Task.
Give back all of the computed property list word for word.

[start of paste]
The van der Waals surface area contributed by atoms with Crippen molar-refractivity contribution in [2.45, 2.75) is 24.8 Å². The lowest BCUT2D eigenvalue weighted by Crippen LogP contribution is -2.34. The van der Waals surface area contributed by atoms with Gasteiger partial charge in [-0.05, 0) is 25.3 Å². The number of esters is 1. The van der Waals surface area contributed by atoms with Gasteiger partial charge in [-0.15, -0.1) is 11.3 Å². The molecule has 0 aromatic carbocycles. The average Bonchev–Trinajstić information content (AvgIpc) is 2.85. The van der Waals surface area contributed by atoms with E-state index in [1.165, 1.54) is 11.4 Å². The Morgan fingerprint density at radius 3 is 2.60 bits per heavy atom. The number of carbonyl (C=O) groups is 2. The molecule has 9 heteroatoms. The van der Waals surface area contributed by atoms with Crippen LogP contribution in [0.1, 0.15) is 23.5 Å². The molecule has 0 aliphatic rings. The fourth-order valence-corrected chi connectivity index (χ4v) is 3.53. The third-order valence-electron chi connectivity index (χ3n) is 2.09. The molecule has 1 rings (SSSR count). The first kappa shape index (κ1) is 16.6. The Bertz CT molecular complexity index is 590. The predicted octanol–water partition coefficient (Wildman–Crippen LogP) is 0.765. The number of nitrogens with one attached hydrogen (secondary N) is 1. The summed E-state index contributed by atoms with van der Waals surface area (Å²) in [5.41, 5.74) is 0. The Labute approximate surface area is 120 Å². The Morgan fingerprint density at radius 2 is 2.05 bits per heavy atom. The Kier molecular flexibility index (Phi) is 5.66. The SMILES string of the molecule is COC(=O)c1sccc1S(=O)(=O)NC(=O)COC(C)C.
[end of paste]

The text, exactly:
The van der Waals surface area contributed by atoms with Crippen molar-refractivity contribution in [2.45, 2.75) is 24.8 Å². The lowest BCUT2D eigenvalue weighted by Crippen LogP contribution is -2.34. The van der Waals surface area contributed by atoms with Gasteiger partial charge in [-0.05, 0) is 25.3 Å². The number of esters is 1. The van der Waals surface area contributed by atoms with Gasteiger partial charge in [-0.15, -0.1) is 11.3 Å². The molecule has 0 aromatic carbocycles. The average Bonchev–Trinajstić information content (AvgIpc) is 2.85. The van der Waals surface area contributed by atoms with E-state index in [1.165, 1.54) is 11.4 Å². The Morgan fingerprint density at radius 3 is 2.60 bits per heavy atom. The number of carbonyl (C=O) groups is 2. The molecule has 9 heteroatoms. The van der Waals surface area contributed by atoms with Crippen LogP contribution in [0.1, 0.15) is 23.5 Å². The molecule has 0 aliphatic rings. The fourth-order valence-corrected chi connectivity index (χ4v) is 3.53. The third-order valence-electron chi connectivity index (χ3n) is 2.09. The molecule has 1 rings (SSSR count). The first kappa shape index (κ1) is 16.6. The Bertz CT molecular complexity index is 590. The predicted octanol–water partition coefficient (Wildman–Crippen LogP) is 0.765. The number of nitrogens with one attached hydrogen (secondary N) is 1. The summed E-state index contributed by atoms with van der Waals surface area (Å²) in [5.41, 5.74) is 0. The Labute approximate surface area is 120 Å². The Morgan fingerprint density at radius 2 is 2.05 bits per heavy atom. The Kier molecular flexibility index (Phi) is 5.66. The SMILES string of the molecule is COC(=O)c1sccc1S(=O)(=O)NC(=O)COC(C)C.